By Drew Baumgartner
This article contains SPOILERS. If you haven’t read the issue yet, proceed at your own risk!
One of my favorite insights in film criticism is that a shot can only have one subject. The subject can be (and often is) an individual, but the fascinating thing about a two-shot or group shot is that the individuals can’t be the subjects of those shots, so instead, the subject is their relationship. That is, when two characters are occupying a single shot, the subject of the shot isn’t either one of them, but their relationship to one another, whether it’s familial, antagonistic, friendly, or romantic. And I think we might be able to say something similar about ensemble stories. Or, at least, that the subject of an ensemble story can’t be several individuals. The subject can be anything from a character to a relationship to a theme, but there can be only one. So what is the subject if Hunt for Wolverine: Weapon Lost? Is it Daredevil, our narrator (and most recognizable character)? Is it Frank McGee and Misty Knight’s budding romance? Is it the group dynamics of this makeshift team? With issue three, Charles Soule and Matteo Buffagni seem to have settled on an unexpected option as their subject: Cypher.
You’ll notice that I couched that claim with “seem” — it’s not yet clear if Cypher himself is the subject, or if it’s his internet addiction, or some idea related to his internet addiction, but the events of issue 3 are so dependent on Cypher, he’s definitely close to the subject. His grave (but not quite mortal) wounds drive the action at the start of the issue (and his teammates frustration at his wounds point us back to his addiction, which drew him out of the safety of the Skycharger in the first place, he delivers the coup de grâce to Albert, and he discovers their next lead (which is actually one of their dead leads from the previous issue). He’s certainly driving the plot in a way that no other character is.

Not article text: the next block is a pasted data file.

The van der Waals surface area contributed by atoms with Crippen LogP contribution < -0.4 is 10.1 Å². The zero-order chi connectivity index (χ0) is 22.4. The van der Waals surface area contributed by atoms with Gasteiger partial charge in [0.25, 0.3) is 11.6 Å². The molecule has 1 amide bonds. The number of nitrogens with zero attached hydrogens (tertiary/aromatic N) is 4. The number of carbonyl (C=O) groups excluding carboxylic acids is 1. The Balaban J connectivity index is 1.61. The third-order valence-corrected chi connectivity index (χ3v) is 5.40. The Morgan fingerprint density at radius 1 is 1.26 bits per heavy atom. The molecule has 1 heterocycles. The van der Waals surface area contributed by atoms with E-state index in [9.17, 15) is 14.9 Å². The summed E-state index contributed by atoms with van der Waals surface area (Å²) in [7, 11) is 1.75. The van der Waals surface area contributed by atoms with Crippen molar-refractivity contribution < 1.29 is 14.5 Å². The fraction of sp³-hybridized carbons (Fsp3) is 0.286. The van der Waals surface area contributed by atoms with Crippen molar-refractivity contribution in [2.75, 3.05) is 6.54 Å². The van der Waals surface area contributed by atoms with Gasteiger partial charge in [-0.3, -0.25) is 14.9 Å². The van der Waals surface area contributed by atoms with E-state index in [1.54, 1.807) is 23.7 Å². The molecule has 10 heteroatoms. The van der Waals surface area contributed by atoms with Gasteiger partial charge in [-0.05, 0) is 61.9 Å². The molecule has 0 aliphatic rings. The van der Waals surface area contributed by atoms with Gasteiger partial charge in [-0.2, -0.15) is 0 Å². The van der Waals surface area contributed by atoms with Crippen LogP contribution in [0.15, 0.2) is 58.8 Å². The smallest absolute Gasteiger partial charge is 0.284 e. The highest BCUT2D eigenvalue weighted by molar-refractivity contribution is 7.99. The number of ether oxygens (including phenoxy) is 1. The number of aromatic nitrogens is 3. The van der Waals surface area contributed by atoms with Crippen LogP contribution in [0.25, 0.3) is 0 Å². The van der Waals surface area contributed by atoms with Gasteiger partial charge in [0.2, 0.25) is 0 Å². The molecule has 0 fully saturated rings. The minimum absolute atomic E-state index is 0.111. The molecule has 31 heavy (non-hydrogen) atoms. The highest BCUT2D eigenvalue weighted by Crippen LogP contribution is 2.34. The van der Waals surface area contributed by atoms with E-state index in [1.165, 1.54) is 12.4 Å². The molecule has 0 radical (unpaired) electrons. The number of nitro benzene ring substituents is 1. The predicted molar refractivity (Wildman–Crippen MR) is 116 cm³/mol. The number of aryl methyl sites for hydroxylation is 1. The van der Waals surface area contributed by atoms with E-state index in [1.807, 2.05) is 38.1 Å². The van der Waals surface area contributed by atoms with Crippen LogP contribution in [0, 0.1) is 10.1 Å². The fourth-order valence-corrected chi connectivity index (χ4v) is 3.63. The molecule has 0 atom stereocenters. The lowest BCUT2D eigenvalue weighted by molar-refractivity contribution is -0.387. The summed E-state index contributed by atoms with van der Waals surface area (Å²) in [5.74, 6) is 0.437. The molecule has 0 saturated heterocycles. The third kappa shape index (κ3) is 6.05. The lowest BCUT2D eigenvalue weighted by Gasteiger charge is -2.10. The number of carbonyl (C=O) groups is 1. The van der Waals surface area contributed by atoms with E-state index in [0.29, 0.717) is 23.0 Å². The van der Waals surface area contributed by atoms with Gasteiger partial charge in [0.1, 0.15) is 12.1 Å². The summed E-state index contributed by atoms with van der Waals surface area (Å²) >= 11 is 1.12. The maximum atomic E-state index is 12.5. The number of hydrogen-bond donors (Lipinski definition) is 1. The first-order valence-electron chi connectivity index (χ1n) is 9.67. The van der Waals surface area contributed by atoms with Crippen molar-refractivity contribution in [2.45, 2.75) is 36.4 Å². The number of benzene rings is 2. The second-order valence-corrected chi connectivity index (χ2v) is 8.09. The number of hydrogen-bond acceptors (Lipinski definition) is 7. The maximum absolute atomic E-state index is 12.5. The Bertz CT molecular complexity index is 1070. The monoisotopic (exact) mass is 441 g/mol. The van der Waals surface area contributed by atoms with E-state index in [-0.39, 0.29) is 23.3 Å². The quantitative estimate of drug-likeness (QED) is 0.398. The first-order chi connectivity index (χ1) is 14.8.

But does that make him the subject? It might be foolish to attempt to identify that before the end of this miniseries, but it might also be foolish to identify anything other than the central mystery. Mysteries tend to frame either the mystery itself (or its charismatic detective) as the subject, which could still scan for this series (even if we replace “detective” with “team of detectives”), but I still think Cypher is the odd one out here. Does that make him the subject, or just a driving/complicating force of the drama? I suppose we’ll have to wait to find out, but I’m excited to see where Soule and Buffagni are going.
The conversation doesn’t stop there. What do you wanna talk about from this issue?